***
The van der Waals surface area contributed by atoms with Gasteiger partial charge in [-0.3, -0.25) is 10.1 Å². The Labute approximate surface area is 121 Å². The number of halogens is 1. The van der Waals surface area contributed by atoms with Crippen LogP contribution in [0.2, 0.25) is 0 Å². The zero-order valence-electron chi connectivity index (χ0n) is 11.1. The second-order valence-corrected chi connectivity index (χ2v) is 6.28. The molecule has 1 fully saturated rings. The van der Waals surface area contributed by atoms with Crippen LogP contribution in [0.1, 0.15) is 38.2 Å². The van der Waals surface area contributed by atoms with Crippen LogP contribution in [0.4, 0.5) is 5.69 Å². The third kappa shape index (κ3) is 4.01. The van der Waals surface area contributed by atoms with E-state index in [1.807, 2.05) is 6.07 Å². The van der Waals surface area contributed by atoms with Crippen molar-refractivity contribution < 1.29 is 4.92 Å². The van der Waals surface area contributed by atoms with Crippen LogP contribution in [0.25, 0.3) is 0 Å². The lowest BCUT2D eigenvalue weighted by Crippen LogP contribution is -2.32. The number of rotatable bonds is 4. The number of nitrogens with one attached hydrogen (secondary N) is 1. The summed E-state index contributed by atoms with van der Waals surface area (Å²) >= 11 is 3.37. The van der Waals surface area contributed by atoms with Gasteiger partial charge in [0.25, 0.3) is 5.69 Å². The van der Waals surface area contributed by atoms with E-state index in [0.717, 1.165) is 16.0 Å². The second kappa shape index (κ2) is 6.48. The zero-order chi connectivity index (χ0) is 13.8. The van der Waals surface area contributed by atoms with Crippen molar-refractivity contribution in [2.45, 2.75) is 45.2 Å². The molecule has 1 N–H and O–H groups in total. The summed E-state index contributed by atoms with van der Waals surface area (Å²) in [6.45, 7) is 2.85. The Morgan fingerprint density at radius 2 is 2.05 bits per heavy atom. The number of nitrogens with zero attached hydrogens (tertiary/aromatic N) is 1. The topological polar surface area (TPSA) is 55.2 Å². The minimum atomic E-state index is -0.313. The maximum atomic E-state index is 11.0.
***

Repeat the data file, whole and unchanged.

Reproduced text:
The van der Waals surface area contributed by atoms with Gasteiger partial charge in [-0.3, -0.25) is 10.1 Å². The Labute approximate surface area is 121 Å². The number of halogens is 1. The van der Waals surface area contributed by atoms with Crippen LogP contribution in [0.2, 0.25) is 0 Å². The zero-order valence-electron chi connectivity index (χ0n) is 11.1. The second-order valence-corrected chi connectivity index (χ2v) is 6.28. The molecule has 1 fully saturated rings. The van der Waals surface area contributed by atoms with Crippen LogP contribution in [0.1, 0.15) is 38.2 Å². The van der Waals surface area contributed by atoms with Crippen LogP contribution in [0.4, 0.5) is 5.69 Å². The third kappa shape index (κ3) is 4.01. The van der Waals surface area contributed by atoms with E-state index in [1.807, 2.05) is 6.07 Å². The van der Waals surface area contributed by atoms with Crippen molar-refractivity contribution < 1.29 is 4.92 Å². The van der Waals surface area contributed by atoms with Crippen LogP contribution in [0.25, 0.3) is 0 Å². The lowest BCUT2D eigenvalue weighted by Crippen LogP contribution is -2.32. The number of rotatable bonds is 4. The number of nitrogens with one attached hydrogen (secondary N) is 1. The summed E-state index contributed by atoms with van der Waals surface area (Å²) >= 11 is 3.37. The van der Waals surface area contributed by atoms with Gasteiger partial charge in [0.25, 0.3) is 5.69 Å². The van der Waals surface area contributed by atoms with E-state index in [0.717, 1.165) is 16.0 Å². The second kappa shape index (κ2) is 6.48. The zero-order chi connectivity index (χ0) is 13.8. The van der Waals surface area contributed by atoms with Crippen molar-refractivity contribution in [2.45, 2.75) is 45.2 Å². The molecule has 1 N–H and O–H groups in total. The summed E-state index contributed by atoms with van der Waals surface area (Å²) in [6.45, 7) is 2.85. The Morgan fingerprint density at radius 2 is 2.05 bits per heavy atom. The number of nitrogens with zero attached hydrogens (tertiary/aromatic N) is 1. The topological polar surface area (TPSA) is 55.2 Å². The minimum atomic E-state index is -0.313. The maximum atomic E-state index is 11.0.